Thereafter the JR – Premadasa partnership worked hard to transform the party. One of the first measures undertaken was the launching of a membership drive. The membership fee was one rupee per annum. People from various economic and social sectors joined the UNP. Slowly the party turned into a party of the people. The UNP began winning by – elections regularly. With general elections drawing near , the UNP list of candidates was finalized by December 1976. JR was the accepted leader but who was to be the second in command? Though Premadasa worked for the party as if he was the deputy leader he had not been duly installed as such. There were fears that the tussle to be deputy leader could cause divisions in the party on the eve of elections.

JR solved this by organizing a novel intra-party contest. On January 29th 1977, all the selected UNP candidates were summoned by JR and told that they had to elect a ten member party leadership committee for the elections from among themselves. Each of them had to vote for ten persons of their choice. It was compulsory to cast one vote for a Tamil and another for a Muslim. The move took everyone by surprise and there was no space or time for anyone to canvass or lobby. When the votes were counted by UNP secretary Daham Wimalasena and Asst Secretary A. B. Talagune . ten persons had been elected. Their names and votes received are as follows –

1.R.Premadasa – 118
2.Gamini Dissanayake – 108
3. A.C. S Hameed – 93
4. K.W. Devanayagam – 74
5. Gamini Jayasuriya – 73
6. Ronnie de Mel – 65
7. E.L. Senanayake – 65
8. Lalith Athulathmudali – 62
9. Cyril Mathew -41
10. E.L. B. Hurulle – 38.

Acknowledged as Second in Command

Ranasinghe Premadasa who topped the list was appointed as chairman of the committee. JR also made it clear that Premadasa would deputise for him at party meetings if and when necessary. In one stroke JR had not only elected the core of his future cabinet but also his deputy leader. All ten in the committee were to become cabinet ministers in 1977. Premadasa now acknowledged as second in command was to become Leader of the House and Prime Minister later on.

The UNP tasted unprecedented success in July 1977 when it won 141 of the 168 seats in Parliament. Premadasa was re-elected as the first MP for Colombo Central with 94,128 votes. JR Jayewardene became Prime minister. Premadasa was sworn in as minister of Local Government, Housing and Construction. He was also made leader of the House. After the Executive presidency was ushered in by way of the second amendment to the Republican Constitution, JR Jayewardene became President in 1978. He was succeeded as Prime Minister by Premadasa. He served as Prime minister from 1978 to 1988. Ranasinghe Premadasa was the first and only member of a non – Govigama caste to become Prime minister of Sri Lanka. There was however more hurdles to be cleared before he could become the first and only non – Govigama President of Sri Lanka.

In spite of some strains and stresses the working relationship between President Jayewardene and Prime minister Premadasa proved durable and constructive. Whatever his future ambitions, Premadasa worked loyally under JR and did not engage in any plot or underhand manoeuvres. He also supported JR’s political stratagems including the referendum to extend Parliament’s term by a further six years. An illustrative example in Parliament may suffice to demonstrate Premadasa’s solidarity with JR. Once when the opposition pointed out that President Jayewardene was not following Administrative regulations (AR)or Establishment regulations (ER), Premadasa retorted with a jocular counter question. He asked “Why do we need Ar or FR when we have JR?”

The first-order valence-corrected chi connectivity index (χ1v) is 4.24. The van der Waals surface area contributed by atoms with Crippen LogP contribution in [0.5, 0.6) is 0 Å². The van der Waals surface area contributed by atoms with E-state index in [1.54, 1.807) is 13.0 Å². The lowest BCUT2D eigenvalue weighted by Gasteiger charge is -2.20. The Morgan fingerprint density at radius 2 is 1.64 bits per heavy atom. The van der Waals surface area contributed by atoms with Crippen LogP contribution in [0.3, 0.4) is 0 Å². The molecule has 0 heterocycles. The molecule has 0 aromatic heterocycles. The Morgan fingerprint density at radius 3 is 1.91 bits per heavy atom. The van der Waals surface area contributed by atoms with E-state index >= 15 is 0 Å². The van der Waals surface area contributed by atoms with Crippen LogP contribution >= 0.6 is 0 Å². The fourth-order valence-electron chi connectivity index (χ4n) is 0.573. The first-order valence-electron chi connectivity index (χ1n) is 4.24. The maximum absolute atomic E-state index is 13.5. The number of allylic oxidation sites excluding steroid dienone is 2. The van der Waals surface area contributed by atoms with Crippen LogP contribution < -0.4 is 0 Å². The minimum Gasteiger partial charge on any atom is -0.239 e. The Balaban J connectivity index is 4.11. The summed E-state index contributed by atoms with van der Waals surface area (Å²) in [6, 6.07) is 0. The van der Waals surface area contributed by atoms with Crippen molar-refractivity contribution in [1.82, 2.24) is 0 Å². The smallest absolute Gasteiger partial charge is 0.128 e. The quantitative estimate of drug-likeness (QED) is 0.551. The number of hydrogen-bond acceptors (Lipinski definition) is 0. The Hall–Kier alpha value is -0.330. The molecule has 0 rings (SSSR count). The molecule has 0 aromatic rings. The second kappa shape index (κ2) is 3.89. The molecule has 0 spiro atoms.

JR Jayewardene was 71 when he became Prime minister and later president. His two terms of office were due to expire in 1988. Thereafter a fresh presidential election had to be conducted. JR’s foremost deputies who were much younger to him were content to wait until the “old man” retired to don the mantle. The shrewd JR also promoted some competition among his would be successors to keep them on edge. There were four main potential contenders – Ranasinghe Premadasa, Gamini Dissanayake, Lalith Athulathmudali and Ranil Wickremesinghe. Since the entire Island was going to be one huge “Constituency” for the presidential elections, the contenders concentrated on building up an all – island political base through innovative projects. Premadasa had “Gam Udawa”;Dissanayake had “Swarna Bhoomi”: Athulathmudali had “Mahapola” and Wickremesinghe “Yovunpura”. It soon became apparent that Premadasa was the front runner with Athulathmudali and Dissanayake as his close rivals.

Indian Intervention in Sri Lanka

Indian intervention in Sri Lanka and the signing of the Indo -Lanka Accord in 1987 by JR Jayewardene and Rajiv Gandhi brought about a political crisis in the Island.While Gamini Dissanayake and to a lesser extent Ranil Wickremesinghe supported JR in this exercise, Premadasa and Athulathmudali were opposed. Though Premadasa went through the motions of supporting the 13th Amendment in parliament due to party discipline, he was opposed to the presence of the Indian army in Sri Lanka or the introduction of Provincial councils. When Provincial council elections were held in stages, Premadasa did not get involved or participate in election meetings except for one in Colombo. Meanwhile the JVP insurgency raged on in the south while the LTTE battled the Indian army in the North and East.